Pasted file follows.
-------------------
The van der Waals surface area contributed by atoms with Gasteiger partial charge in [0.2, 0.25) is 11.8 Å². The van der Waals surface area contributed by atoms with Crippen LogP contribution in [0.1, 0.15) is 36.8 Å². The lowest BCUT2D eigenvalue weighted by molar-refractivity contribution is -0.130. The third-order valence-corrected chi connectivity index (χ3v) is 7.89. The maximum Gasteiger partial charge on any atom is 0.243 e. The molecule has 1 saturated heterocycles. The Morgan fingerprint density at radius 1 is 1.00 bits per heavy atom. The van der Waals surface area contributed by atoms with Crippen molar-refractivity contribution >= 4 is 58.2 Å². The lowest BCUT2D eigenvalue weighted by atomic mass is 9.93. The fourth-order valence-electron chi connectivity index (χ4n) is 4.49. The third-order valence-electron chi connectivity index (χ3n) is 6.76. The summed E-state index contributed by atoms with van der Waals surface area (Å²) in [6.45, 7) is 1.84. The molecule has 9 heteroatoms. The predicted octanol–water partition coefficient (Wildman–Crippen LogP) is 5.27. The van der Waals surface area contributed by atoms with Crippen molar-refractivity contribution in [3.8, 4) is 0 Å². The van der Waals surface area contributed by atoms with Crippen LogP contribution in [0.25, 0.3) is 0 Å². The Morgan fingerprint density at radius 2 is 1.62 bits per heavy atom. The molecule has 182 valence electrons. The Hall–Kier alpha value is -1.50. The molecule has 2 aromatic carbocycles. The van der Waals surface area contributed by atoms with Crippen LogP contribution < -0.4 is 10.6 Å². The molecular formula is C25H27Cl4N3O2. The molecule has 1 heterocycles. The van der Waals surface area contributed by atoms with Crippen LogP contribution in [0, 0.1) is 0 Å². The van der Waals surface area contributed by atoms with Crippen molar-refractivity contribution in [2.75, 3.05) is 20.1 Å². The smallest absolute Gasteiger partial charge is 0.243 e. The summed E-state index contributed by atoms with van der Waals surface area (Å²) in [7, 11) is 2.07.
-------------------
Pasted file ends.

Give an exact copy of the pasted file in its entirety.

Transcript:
The van der Waals surface area contributed by atoms with Gasteiger partial charge in [0.2, 0.25) is 11.8 Å². The van der Waals surface area contributed by atoms with Crippen LogP contribution in [0.1, 0.15) is 36.8 Å². The lowest BCUT2D eigenvalue weighted by molar-refractivity contribution is -0.130. The third-order valence-corrected chi connectivity index (χ3v) is 7.89. The maximum Gasteiger partial charge on any atom is 0.243 e. The molecule has 1 saturated heterocycles. The Morgan fingerprint density at radius 1 is 1.00 bits per heavy atom. The van der Waals surface area contributed by atoms with Crippen molar-refractivity contribution >= 4 is 58.2 Å². The lowest BCUT2D eigenvalue weighted by atomic mass is 9.93. The fourth-order valence-electron chi connectivity index (χ4n) is 4.49. The third-order valence-electron chi connectivity index (χ3n) is 6.76. The summed E-state index contributed by atoms with van der Waals surface area (Å²) in [6.45, 7) is 1.84. The molecule has 9 heteroatoms. The predicted octanol–water partition coefficient (Wildman–Crippen LogP) is 5.27. The van der Waals surface area contributed by atoms with Crippen molar-refractivity contribution in [3.8, 4) is 0 Å². The van der Waals surface area contributed by atoms with Crippen LogP contribution in [0.25, 0.3) is 0 Å². The Morgan fingerprint density at radius 2 is 1.62 bits per heavy atom. The molecule has 182 valence electrons. The Hall–Kier alpha value is -1.50. The molecule has 2 aromatic carbocycles. The van der Waals surface area contributed by atoms with Crippen LogP contribution < -0.4 is 10.6 Å². The molecular formula is C25H27Cl4N3O2. The molecule has 1 heterocycles. The van der Waals surface area contributed by atoms with Crippen LogP contribution in [0, 0.1) is 0 Å². The van der Waals surface area contributed by atoms with Crippen molar-refractivity contribution in [2.75, 3.05) is 20.1 Å². The smallest absolute Gasteiger partial charge is 0.243 e. The summed E-state index contributed by atoms with van der Waals surface area (Å²) in [7, 11) is 2.07.